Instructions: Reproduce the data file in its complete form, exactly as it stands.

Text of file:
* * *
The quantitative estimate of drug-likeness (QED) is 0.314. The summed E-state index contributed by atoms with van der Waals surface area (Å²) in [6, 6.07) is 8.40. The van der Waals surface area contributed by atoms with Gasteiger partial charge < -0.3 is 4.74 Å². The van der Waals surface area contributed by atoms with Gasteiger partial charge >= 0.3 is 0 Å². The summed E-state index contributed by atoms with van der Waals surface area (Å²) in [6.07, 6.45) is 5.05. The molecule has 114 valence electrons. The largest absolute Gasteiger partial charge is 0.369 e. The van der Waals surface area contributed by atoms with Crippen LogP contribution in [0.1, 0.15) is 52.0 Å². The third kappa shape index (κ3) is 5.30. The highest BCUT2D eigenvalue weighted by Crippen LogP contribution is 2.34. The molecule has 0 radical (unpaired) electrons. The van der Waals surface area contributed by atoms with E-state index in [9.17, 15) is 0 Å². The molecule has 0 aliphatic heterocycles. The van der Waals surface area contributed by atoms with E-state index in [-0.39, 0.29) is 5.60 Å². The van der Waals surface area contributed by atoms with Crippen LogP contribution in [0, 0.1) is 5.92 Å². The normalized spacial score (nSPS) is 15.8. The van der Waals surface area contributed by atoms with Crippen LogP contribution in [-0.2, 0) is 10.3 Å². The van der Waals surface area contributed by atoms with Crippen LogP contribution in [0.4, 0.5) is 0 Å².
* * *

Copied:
The quantitative estimate of drug-likeness (QED) is 0.314. The summed E-state index contributed by atoms with van der Waals surface area (Å²) in [6, 6.07) is 8.40. The van der Waals surface area contributed by atoms with Gasteiger partial charge < -0.3 is 4.74 Å². The van der Waals surface area contributed by atoms with Gasteiger partial charge >= 0.3 is 0 Å². The summed E-state index contributed by atoms with van der Waals surface area (Å²) in [6.07, 6.45) is 5.05. The molecule has 114 valence electrons. The largest absolute Gasteiger partial charge is 0.369 e. The van der Waals surface area contributed by atoms with Crippen LogP contribution in [0.1, 0.15) is 52.0 Å². The third kappa shape index (κ3) is 5.30. The highest BCUT2D eigenvalue weighted by Crippen LogP contribution is 2.34. The molecule has 0 radical (unpaired) electrons. The van der Waals surface area contributed by atoms with E-state index in [9.17, 15) is 0 Å². The molecule has 0 aliphatic heterocycles. The van der Waals surface area contributed by atoms with E-state index in [-0.39, 0.29) is 5.60 Å². The van der Waals surface area contributed by atoms with Crippen LogP contribution in [0, 0.1) is 5.92 Å². The normalized spacial score (nSPS) is 15.8. The van der Waals surface area contributed by atoms with Crippen LogP contribution in [-0.2, 0) is 10.3 Å². The van der Waals surface area contributed by atoms with Crippen LogP contribution in [0.4, 0.5) is 0 Å².